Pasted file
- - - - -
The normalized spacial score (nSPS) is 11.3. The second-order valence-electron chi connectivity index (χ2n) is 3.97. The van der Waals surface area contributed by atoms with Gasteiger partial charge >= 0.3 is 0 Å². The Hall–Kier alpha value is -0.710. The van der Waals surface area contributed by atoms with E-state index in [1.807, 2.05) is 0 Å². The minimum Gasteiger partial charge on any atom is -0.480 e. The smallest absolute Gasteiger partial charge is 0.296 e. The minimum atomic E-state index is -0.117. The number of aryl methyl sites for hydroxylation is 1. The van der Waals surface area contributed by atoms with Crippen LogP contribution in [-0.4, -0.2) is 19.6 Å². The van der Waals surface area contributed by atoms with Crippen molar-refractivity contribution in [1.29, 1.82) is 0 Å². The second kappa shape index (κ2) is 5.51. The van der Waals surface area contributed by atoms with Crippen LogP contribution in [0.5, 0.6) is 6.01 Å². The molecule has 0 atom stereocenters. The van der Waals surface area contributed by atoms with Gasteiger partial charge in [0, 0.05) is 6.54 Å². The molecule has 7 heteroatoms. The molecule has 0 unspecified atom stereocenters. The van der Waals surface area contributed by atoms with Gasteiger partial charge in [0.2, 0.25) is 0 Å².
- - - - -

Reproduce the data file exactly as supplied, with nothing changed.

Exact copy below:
The normalized spacial score (nSPS) is 11.3. The second-order valence-electron chi connectivity index (χ2n) is 3.97. The van der Waals surface area contributed by atoms with Gasteiger partial charge >= 0.3 is 0 Å². The Hall–Kier alpha value is -0.710. The van der Waals surface area contributed by atoms with E-state index in [1.807, 2.05) is 0 Å². The minimum Gasteiger partial charge on any atom is -0.480 e. The smallest absolute Gasteiger partial charge is 0.296 e. The minimum atomic E-state index is -0.117. The number of aryl methyl sites for hydroxylation is 1. The van der Waals surface area contributed by atoms with Crippen LogP contribution in [-0.4, -0.2) is 19.6 Å². The van der Waals surface area contributed by atoms with Crippen molar-refractivity contribution in [1.29, 1.82) is 0 Å². The second kappa shape index (κ2) is 5.51. The van der Waals surface area contributed by atoms with Crippen LogP contribution in [0.5, 0.6) is 6.01 Å². The molecule has 0 atom stereocenters. The van der Waals surface area contributed by atoms with Gasteiger partial charge in [0, 0.05) is 6.54 Å². The molecule has 7 heteroatoms. The molecule has 0 unspecified atom stereocenters. The van der Waals surface area contributed by atoms with Gasteiger partial charge in [0.2, 0.25) is 0 Å².